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Posted 2017-October-25, 10:26

View PostWinstonm, on 2017-October-25, 09:18, said:

Your response led me to consider if I accurately express my thoughts...


I was attempting to make a general point, not something personal to you or anyone else for that matter.

Perhaps the miscommunication is mine - I find it difficult to talk to folks from the US on the subject of gun control. Even the more moderate types speak from a paradigm that I simply don't recognise.
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#26 User is offline   Winstonm 

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Posted 2017-October-25, 12:35

View PostNickRW, on 2017-October-25, 10:26, said:

I was attempting to make a general point, not something personal to you or anyone else for that matter.

Perhaps the miscommunication is mine - I find it difficult to talk to folks from the US on the subject of gun control. Even the more moderate types speak from a paradigm that I simply don't recognise.

Miscommunication abounds! :P I was only referencing your post as how it positively influenced me to think about an unrelated/semi-related topic of mine concerning how I frame my ideas.

Or as they used to say in the National Basketball Association: no harm, no foul!

As for gun control in Europe v America, I'm sure one influence is the vast amount of open space in the US. Personal safety here ranges from safety from things like grizzly bears, black bears, brown bears, and polar bears (Alaska) to rabid skunks, coyotes, and foxes to rabid Republicans. :P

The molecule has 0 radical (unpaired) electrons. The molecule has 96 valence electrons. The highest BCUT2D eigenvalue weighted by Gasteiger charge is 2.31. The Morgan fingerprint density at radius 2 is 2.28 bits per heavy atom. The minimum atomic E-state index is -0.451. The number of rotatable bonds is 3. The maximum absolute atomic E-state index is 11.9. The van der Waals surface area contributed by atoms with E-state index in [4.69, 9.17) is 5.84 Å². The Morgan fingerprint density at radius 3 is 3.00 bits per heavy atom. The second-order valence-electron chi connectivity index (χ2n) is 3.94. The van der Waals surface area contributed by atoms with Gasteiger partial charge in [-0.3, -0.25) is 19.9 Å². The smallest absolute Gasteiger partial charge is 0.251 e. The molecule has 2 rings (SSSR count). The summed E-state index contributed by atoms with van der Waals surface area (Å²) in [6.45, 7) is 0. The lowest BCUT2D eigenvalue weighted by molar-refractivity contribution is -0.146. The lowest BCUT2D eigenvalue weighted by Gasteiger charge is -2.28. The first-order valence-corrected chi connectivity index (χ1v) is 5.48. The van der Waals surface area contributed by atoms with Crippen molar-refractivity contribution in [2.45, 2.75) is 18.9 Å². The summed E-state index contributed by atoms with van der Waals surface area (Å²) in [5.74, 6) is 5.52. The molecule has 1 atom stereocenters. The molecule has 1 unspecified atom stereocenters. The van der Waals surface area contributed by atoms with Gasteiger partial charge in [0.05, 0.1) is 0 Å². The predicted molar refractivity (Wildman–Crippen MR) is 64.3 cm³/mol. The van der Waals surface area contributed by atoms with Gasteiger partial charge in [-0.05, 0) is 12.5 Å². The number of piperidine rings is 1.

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#27 User is offline   Zelandakh 

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Posted 2017-October-25, 15:13

View PostWinstonm, on 2017-October-25, 12:35, said:

As for gun control in Europe v America, I'm sure one influence is the vast amount of open space in the US. Personal safety here ranges from safety from things like grizzly bears, black bears, brown bears, and polar bears (Alaska) to rabid skunks, coyotes, and foxes to rabid Republicans. :P

Why would anyone obtaining a gun for personal protection, particularly from bears and the like, object to reaching a minimum level of training in using the weapon?
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#28 User is offline   Winstonm 

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Posted 2017-October-25, 16:20

View PostZelandakh, on 2017-October-25, 15:13, said:

Why would anyone obtaining a gun for personal protection, particularly from bears and the like, object to reaching a minimum level of training in using the weapon?


They would not. I'm not trying to defend the wild west thinking that is prevalent in the U.S. but to explain it as best I can. It makes no sense.
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#29 User is offline   barmar 

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Posted 2017-October-25, 17:16

View PostZelandakh, on 2017-October-25, 15:13, said: